A Tech-Econ Mashup with a Libertarian Flavor

Children on the Internet

Techdirt reported today that, in response to politicians fanning the flames of public outrage concerning the (overstated) presence of child predators online, many social networking sites have begun to adopt age verification systems. But wait, there’s a catch: these systems are known to collect and build databases loaded with information on children. The result: once-anonymous children are now data points in a whole new info bank for marketers (and whomever else can get their hands on this data). Captured information includes age, gender, school, even addresses. The concern, of course, is that kids will be targeted with ads for sugary sodas and junk food. I, however, remain skeptical that ads for Cheetos and Mountain Dew are worse for a ten-year-old than advertisements for “meeting local singles” or “[edgy, smart-ass] Hilarious t-shirts!”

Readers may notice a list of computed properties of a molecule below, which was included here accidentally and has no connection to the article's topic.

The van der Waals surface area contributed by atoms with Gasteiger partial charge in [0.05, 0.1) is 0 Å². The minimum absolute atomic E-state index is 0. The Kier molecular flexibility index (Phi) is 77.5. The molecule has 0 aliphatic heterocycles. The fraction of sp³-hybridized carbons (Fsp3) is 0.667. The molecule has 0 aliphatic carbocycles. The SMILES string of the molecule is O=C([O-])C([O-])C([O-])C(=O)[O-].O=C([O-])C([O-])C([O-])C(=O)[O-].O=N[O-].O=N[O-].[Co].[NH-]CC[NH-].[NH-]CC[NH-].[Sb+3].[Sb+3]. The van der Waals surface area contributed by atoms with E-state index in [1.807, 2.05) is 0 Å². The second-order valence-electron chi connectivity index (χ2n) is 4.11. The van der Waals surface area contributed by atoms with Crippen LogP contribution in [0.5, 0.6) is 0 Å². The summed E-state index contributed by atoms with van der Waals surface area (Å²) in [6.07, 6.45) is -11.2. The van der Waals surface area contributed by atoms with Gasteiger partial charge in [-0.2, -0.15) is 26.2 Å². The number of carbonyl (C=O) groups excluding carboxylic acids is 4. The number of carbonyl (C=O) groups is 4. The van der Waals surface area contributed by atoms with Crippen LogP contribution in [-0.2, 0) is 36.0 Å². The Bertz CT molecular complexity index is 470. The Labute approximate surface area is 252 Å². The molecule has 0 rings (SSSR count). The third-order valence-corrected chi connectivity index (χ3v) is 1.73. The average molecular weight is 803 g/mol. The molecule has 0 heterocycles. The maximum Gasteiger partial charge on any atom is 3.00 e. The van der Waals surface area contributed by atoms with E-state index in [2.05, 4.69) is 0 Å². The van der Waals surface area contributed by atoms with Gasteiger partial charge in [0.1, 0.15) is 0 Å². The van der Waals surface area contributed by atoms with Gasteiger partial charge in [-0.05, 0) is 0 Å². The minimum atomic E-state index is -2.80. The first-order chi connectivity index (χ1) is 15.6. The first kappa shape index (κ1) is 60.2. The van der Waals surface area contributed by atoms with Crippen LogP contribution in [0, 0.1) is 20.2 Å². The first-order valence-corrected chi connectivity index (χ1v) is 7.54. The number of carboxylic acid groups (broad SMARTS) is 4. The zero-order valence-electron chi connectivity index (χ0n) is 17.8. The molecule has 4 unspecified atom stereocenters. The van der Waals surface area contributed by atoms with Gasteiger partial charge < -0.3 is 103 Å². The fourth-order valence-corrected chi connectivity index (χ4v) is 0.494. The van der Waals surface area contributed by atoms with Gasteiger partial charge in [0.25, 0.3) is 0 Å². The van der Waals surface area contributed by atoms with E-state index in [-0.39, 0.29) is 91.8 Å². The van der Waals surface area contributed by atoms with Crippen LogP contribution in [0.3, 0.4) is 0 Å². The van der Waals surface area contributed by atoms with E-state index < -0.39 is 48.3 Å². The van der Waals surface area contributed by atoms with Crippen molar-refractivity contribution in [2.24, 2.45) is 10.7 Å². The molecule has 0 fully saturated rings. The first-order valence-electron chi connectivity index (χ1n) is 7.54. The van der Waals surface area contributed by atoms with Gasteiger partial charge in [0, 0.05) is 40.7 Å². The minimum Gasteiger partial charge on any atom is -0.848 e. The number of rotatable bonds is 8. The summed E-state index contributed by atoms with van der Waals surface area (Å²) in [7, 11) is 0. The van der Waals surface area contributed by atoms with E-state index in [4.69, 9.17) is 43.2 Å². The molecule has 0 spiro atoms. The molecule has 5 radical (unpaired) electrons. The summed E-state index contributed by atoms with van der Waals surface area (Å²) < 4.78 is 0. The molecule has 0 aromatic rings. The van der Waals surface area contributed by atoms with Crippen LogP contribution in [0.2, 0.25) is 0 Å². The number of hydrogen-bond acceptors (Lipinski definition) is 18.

I’ll repeat it until I’m blue in the face: Children and the internet just don’t mix. Parents cannot monitor their children’s internet use very well, and apparently, if it’s not one of Chris Hanson’s celebrities endangering kids, it’s the Frito-lay company. Also, in my experience, there’s no better way to infect your computer with dozens of hard-to-remove viruses and spywares than to let an eleven-year-old surf the internet for an afternoon.

My general suggestion is that parents prohibit their kids from using the internet for anything other than visiting the Discovery Channel. No email, no AIM, no youtube, no webcams. I feel like there’s an opportunity to both address the issue of kids on the net, and make some serious money with a revival of the “walled garden approach” to the internet, but I’ve talked about that before.


Filed under: Internet, Tech Biz, , ,

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Whenever you find that you are on the side of the majority, it's time to pause and reflect.
-Mark Twain

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